Vernon also updates Barfield’s scriptural scholarship and convincingly shows how Barfield’s theses have not only survived but have grown more salient and convincing throughout the decades. To my eyes, this is one area where Vernon could have, in fact, gone further, for he tends to draw largely upon authors associated with the so-called third quest for the historical Jesus, the heyday of which was in the 1990s. Vernon calls, for instance, upon John Meier, John Dominic Crossan, and others who flourished in the previous century, but his Barfieldian Christology might have been even more profoundly supported by what Crispin Fletcher-Louis has called the ‘emerging consensus’ of recent scholarship around the defence of an early high Christology à la Richard Bauckham, Larry Hurtado, and others. That said, Vernon’s treatment of prehistory, early Hebrew and Greek sources, and the medieval period are profound and add depth to Barfield’s own exploration of these periods. Vernon’s account and naming of ‘reciprocal participation’ throughout the Middle Ages, for example, is richly illuminating and builds upon what Barfield only suggested.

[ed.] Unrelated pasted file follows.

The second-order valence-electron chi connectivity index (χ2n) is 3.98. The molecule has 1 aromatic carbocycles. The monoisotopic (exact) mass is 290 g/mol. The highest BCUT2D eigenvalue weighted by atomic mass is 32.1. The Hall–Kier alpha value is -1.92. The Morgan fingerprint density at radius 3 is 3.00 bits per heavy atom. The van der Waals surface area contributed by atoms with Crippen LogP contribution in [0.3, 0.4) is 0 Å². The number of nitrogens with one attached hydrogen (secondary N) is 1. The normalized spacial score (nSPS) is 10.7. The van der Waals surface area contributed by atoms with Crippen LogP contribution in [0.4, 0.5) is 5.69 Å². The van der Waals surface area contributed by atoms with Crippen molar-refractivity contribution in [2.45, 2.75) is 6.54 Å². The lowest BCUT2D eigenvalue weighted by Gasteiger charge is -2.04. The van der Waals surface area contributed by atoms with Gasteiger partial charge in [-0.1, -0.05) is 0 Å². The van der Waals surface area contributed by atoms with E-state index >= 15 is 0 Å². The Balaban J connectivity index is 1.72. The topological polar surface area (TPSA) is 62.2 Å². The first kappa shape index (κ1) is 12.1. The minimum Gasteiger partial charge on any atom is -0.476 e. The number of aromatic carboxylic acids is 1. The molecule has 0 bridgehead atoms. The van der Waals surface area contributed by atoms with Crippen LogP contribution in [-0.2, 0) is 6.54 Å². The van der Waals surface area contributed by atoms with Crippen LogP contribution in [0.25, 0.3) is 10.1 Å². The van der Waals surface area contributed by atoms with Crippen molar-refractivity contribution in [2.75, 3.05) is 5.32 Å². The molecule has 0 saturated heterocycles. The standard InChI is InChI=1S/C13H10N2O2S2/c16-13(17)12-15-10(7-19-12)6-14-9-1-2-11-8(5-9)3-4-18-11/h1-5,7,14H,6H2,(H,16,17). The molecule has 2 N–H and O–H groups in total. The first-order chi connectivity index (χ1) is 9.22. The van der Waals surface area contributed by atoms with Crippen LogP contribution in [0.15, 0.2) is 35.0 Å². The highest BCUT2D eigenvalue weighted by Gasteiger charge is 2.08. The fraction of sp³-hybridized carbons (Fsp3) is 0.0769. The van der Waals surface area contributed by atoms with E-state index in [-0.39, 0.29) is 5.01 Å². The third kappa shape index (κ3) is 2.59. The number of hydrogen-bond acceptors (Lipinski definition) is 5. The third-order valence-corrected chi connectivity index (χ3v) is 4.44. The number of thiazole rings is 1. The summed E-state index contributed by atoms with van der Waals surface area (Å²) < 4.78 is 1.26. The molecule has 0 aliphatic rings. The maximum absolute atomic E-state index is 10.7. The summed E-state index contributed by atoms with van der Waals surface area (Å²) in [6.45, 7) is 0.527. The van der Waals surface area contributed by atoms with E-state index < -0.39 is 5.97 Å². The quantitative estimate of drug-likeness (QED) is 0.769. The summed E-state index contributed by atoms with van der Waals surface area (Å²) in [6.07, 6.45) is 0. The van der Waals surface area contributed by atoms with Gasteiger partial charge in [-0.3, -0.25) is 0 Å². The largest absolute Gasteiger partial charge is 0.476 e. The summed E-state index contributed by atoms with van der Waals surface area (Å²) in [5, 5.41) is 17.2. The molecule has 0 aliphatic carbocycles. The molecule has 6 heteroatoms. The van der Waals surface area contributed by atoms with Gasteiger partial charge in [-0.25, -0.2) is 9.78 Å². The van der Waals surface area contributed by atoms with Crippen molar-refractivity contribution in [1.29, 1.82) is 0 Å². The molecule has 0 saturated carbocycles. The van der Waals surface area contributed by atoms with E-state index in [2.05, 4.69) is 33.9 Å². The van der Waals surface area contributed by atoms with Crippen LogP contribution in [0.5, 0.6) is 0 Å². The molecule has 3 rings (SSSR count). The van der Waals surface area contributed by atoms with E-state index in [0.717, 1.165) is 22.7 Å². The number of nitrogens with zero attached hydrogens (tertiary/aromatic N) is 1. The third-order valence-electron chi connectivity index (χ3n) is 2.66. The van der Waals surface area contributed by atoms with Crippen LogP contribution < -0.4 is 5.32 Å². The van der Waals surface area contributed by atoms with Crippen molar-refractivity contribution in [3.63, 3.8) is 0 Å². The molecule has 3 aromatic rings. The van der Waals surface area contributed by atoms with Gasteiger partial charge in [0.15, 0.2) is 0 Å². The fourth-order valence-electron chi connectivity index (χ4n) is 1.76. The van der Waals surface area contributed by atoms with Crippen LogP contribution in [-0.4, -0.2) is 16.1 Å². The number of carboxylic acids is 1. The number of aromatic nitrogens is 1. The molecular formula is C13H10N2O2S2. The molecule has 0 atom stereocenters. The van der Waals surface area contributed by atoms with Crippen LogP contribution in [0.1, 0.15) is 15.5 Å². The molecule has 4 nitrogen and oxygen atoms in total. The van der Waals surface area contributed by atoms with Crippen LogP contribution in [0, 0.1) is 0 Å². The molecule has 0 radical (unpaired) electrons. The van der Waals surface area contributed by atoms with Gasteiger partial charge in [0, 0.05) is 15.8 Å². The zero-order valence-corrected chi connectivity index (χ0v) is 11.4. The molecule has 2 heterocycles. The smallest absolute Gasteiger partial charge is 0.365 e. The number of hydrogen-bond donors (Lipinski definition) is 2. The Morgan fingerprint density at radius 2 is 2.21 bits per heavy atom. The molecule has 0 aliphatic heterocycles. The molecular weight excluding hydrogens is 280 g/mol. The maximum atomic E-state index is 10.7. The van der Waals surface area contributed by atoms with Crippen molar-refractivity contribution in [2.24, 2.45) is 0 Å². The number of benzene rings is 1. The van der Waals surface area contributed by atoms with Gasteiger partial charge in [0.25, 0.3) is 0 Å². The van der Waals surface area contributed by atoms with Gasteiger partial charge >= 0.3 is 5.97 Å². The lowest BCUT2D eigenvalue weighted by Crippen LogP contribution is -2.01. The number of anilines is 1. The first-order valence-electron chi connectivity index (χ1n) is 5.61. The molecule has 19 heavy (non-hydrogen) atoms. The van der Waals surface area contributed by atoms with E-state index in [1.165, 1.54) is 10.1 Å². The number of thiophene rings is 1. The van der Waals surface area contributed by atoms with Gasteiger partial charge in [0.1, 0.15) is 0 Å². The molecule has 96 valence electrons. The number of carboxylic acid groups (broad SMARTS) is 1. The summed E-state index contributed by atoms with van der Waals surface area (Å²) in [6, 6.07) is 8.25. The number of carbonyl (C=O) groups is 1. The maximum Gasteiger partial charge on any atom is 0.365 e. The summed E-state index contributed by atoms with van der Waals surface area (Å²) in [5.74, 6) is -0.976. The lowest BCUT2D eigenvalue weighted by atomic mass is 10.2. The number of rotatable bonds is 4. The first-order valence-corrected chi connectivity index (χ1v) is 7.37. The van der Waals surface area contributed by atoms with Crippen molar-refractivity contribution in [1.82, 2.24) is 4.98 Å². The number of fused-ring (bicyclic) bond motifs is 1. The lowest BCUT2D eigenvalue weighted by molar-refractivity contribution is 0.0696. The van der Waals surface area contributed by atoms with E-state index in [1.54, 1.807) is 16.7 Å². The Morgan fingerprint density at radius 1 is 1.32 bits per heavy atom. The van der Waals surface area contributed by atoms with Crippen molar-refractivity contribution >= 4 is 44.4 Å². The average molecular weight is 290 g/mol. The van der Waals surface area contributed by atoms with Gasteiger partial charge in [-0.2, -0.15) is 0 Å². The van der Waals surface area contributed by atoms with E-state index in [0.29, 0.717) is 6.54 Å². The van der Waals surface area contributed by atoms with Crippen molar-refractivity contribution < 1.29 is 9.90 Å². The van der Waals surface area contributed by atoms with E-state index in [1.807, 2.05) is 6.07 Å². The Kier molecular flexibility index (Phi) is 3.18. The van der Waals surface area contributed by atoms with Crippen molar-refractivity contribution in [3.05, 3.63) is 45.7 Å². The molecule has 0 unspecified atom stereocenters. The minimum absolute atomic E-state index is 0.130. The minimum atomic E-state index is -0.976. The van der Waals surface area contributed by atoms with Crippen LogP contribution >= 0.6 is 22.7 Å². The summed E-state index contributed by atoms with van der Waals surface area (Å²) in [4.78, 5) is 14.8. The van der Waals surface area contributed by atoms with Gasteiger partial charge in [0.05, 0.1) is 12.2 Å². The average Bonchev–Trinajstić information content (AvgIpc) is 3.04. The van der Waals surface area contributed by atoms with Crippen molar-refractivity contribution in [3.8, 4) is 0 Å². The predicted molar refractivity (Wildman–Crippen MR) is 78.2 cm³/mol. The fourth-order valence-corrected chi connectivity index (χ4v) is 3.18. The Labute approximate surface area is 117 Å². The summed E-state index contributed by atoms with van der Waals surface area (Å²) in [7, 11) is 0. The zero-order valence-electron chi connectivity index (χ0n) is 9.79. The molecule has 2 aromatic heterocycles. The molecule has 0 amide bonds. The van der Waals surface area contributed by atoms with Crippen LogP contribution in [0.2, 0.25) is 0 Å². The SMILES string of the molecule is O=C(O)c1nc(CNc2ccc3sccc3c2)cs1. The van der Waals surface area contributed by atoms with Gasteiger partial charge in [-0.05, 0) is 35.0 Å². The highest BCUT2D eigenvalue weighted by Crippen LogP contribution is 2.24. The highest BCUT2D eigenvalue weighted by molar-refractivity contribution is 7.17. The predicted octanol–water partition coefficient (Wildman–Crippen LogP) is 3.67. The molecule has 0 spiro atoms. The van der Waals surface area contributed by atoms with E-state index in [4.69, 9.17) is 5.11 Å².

The final chapters of Vernon’s book deal with the elision of participation during the Reformation, the scientific revolution, and the reaction to these historical events. In comparison with the chapters on pre-modernity, these chapters feel rather rushed, as does Vernon’s Romantic defence of a kind of mystical, imaginative renewal in the final chapter. Following Barfield, Vernon looks forward to a form of participation that would not abolish the individuality so delicately forged through the crucible of alienation. Vernon looks not for a return to a mystical past but for a properly mystical modernity or postmodernity. However, one might wonder, what parts of modernity remain essential as contrasted with those that are merely epochal? It has something to do with selfhood, human dignity, and perhaps a measure of autonomy, but these are rather abstract guidelines. In a similar vein, we might wonder, what is the nature of the mysticism to which Barfield’s vision and scholarship calls us? For that matter, what concrete practices and social transformations might lead us towards the renewed imaginative, participatory engagement with God and the world to which Vernon and Barfield are clearly inviting us? These are profound questions raised by Vernon’s compelling book, and the fact that they remain unanswered is no criticism. Vernon and Barfield, I suspect, equally aim to lure their readers into an existential, spiritual, and intellectual engagement with the world that presents itself more as a mystery to be encountered than a solution to be codified. For his part, Barfield himself, in an interview given late in his life to Shirley Sugerman, speculated that it would likely take another fifty years before his work would bear the fruit he wished for it. This was in the early 1970s. The appearance of Vernon’s rich volume half a century later suggests that on this point, as on so many others, Barfield was conspicuously prescient. If so, Vernon’s works marks the beginning—but by no means the end—of the assimilation of the radical Christian vision of history that Owen Barfield bequeathed to us more than half a century ago.